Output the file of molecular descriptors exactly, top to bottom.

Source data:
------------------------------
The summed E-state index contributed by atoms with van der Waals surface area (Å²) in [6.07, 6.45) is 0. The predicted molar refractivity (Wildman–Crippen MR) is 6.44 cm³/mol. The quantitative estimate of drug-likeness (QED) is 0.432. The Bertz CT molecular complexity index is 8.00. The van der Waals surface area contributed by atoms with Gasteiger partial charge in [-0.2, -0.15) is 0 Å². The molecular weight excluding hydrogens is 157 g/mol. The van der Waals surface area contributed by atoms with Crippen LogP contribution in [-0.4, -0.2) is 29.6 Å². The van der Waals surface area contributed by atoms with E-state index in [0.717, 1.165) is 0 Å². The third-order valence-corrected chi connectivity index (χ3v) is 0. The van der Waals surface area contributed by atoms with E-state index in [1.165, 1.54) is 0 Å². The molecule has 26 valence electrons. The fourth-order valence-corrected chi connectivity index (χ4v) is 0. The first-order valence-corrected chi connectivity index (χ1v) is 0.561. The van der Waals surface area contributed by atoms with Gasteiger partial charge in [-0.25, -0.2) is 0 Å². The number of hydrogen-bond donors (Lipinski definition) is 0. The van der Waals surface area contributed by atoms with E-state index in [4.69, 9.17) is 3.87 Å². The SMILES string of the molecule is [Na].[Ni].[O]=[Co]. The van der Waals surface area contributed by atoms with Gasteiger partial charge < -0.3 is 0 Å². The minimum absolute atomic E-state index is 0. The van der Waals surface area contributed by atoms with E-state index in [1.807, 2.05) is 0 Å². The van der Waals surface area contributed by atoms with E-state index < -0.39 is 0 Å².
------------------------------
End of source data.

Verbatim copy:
The summed E-state index contributed by atoms with van der Waals surface area (Å²) in [6.07, 6.45) is 0. The predicted molar refractivity (Wildman–Crippen MR) is 6.44 cm³/mol. The quantitative estimate of drug-likeness (QED) is 0.432. The Bertz CT molecular complexity index is 8.00. The van der Waals surface area contributed by atoms with Gasteiger partial charge in [-0.2, -0.15) is 0 Å². The molecular weight excluding hydrogens is 157 g/mol. The van der Waals surface area contributed by atoms with Crippen LogP contribution in [-0.4, -0.2) is 29.6 Å². The van der Waals surface area contributed by atoms with E-state index in [0.717, 1.165) is 0 Å². The third-order valence-corrected chi connectivity index (χ3v) is 0. The van der Waals surface area contributed by atoms with E-state index in [1.165, 1.54) is 0 Å². The molecule has 26 valence electrons. The fourth-order valence-corrected chi connectivity index (χ4v) is 0. The first-order valence-corrected chi connectivity index (χ1v) is 0.561. The van der Waals surface area contributed by atoms with Gasteiger partial charge in [-0.25, -0.2) is 0 Å². The number of hydrogen-bond donors (Lipinski definition) is 0. The van der Waals surface area contributed by atoms with E-state index in [4.69, 9.17) is 3.87 Å². The SMILES string of the molecule is [Na].[Ni].[O]=[Co]. The van der Waals surface area contributed by atoms with Gasteiger partial charge < -0.3 is 0 Å². The minimum absolute atomic E-state index is 0. The van der Waals surface area contributed by atoms with E-state index in [1.807, 2.05) is 0 Å². The van der Waals surface area contributed by atoms with E-state index < -0.39 is 0 Å².